Thursday, December 06, 2012 11:11 PM
I was recently asked to write a SQL insert statement to add rows in the Employee Manger table.
Input Employee -
emp id name start date mgr name mgr email 10 A1 firstname.lastname@example.org 10/10/2010 M1 email@example.com 5 M1 firstname.lastname@example.org 10/10/2010 M0 email@example.com 15 A2 firstname.lastname@example.org 10/10/2010 M1 email@example.com 1 M0 firstname.lastname@example.org 10/10/2010 M0 email@example.com
Output Employee Manager-
emp id name start date mgr emp id 10 A1 firstname.lastname@example.org 10/10/2010 5 5 M1 email@example.com 10/10/2010 1 15 A2 firstname.lastname@example.org 10/10/2010 15 1 M0 email@example.com 10/10/2010 5
So recursively based on the email I will need to find the mgr emp id for each record in the Employee table.
Note - The email and emp id are unique
Thursday, December 06, 2012 11:24 PM
This is one of the examples in Books Online for use of the APPLY clause:
"Premature optimization is the root of all evil." - Knuth
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Friday, December 07, 2012 1:40 AM
>> I was recently asked to write a SQL insert statement to add rows in the Employee Manger table. <<
Please post DDL, so that people do not have to guess what the keys, constraints, Declarative Referential Integrity, data types, etc. in your schema are. If you know how, follow ISO-11179 data element naming conventions and formatting rules (you are not even close). Temporal data should use ISO-8601 formats (you did not). Code should be in Standard SQL as much as possible and not local dialect.
This is minimal polite behavior on SQL forums. What you did post is the totally non-relational UN-normalized adjacency list model for a tree (not a hierarchy). You do not know that rows are not records, that relationships are not entities.
We separate the personnel from the organizational hierarchy:
CREATE TABLE Personnel
(emp_id INTEGER NOT NULL PRIMARY KEY,
emp_name VARCHAR(25) NOT NULL,
emp_email_address VARCHAR(255) NOT NULL UNIQUE,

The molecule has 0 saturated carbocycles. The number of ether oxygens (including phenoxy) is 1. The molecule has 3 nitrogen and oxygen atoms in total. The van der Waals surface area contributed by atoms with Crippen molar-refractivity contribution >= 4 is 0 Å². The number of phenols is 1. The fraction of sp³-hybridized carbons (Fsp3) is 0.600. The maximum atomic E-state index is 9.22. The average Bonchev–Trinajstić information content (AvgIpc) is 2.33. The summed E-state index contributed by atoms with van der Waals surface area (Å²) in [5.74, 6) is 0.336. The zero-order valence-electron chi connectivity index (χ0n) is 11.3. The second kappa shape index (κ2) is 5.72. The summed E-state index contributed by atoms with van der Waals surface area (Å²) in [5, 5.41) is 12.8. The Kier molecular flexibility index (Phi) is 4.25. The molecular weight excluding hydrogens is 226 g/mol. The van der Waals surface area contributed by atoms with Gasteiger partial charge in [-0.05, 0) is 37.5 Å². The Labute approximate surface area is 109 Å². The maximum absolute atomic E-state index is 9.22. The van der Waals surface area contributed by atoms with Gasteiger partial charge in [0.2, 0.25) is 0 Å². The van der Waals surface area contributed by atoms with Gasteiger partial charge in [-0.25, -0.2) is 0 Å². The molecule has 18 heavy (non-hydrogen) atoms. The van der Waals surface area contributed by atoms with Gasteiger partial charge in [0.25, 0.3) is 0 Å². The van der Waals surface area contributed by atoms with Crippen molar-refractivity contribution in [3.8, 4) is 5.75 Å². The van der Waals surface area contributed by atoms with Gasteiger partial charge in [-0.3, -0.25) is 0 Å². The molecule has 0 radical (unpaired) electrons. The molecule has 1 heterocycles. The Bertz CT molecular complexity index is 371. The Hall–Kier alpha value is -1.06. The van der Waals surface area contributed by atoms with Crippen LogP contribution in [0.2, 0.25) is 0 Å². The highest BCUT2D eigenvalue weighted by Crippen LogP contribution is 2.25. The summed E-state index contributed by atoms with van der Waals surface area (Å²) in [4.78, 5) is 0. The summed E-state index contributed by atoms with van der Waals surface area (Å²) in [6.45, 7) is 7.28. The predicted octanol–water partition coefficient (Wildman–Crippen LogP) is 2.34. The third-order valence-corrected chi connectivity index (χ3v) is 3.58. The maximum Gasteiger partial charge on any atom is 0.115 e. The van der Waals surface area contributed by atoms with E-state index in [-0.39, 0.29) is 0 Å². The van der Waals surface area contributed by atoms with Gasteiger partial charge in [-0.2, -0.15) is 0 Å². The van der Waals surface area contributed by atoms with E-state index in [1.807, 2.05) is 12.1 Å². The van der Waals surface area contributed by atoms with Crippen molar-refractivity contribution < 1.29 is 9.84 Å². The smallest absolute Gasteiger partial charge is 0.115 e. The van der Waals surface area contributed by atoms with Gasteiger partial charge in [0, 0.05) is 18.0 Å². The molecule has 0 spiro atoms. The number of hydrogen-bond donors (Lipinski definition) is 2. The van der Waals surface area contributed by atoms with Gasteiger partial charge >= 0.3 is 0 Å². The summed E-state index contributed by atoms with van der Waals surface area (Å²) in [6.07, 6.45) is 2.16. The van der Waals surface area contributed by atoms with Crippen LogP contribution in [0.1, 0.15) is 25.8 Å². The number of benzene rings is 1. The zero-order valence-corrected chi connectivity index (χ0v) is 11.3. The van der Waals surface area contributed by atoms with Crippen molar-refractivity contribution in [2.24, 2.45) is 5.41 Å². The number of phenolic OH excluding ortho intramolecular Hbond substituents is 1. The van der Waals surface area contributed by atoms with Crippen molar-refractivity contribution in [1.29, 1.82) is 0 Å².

hire_date DATE DEFAULT CURRENT_TIMESTAMP NOT NULL);
CREATE TABLE OrgChart
(emp_name CHAR(10) NOT NULL PRIMARY KEY,
lft INTEGER NOT NULL UNIQUE CHECK (lft > 0),
rgt INTEGER NOT NULL UNIQUE CHECK (rgt > 1),
CONSTRAINT order_okay CHECK (lft < rgt));
The (lft, rgt) pairs are like tags in a mark-up language, or parens in algebra, BEGIN-END blocks in Algol-family programming languages, etc. -- they bracket a sub-set. This is a set-oriented approach to trees in a set-oriented language.
I am not going to re-post things about the nested sets model you should Google for yourself. It is one of the basic idioms of SQL programming.
I have a book on TREES & HIERARCHIES IN SQL which you can get at Amazon.com right now. It has a lot of other programming idioms for nested sets, like levels, structural comparisons, re-arrangement procedures, etc.
--CELKO-- Books in Celko Series for Morgan-Kaufmann Publishing: Analytics and OLAP in SQL / Data and Databases: Concepts in Practice Data / Measurements and Standards in SQL SQL for Smarties / SQL Programming Style / SQL Puzzles and Answers / Thinking in Sets / Trees and Hierarchies in SQL
Friday, December 07, 2012 5:43 AM
Well my understanding about forums is to help each other and share knowledge. If every knowledgeable person (which I think you are) just asks to refer to a book or google then people will stop posting.
The link was very helpful. Thank you.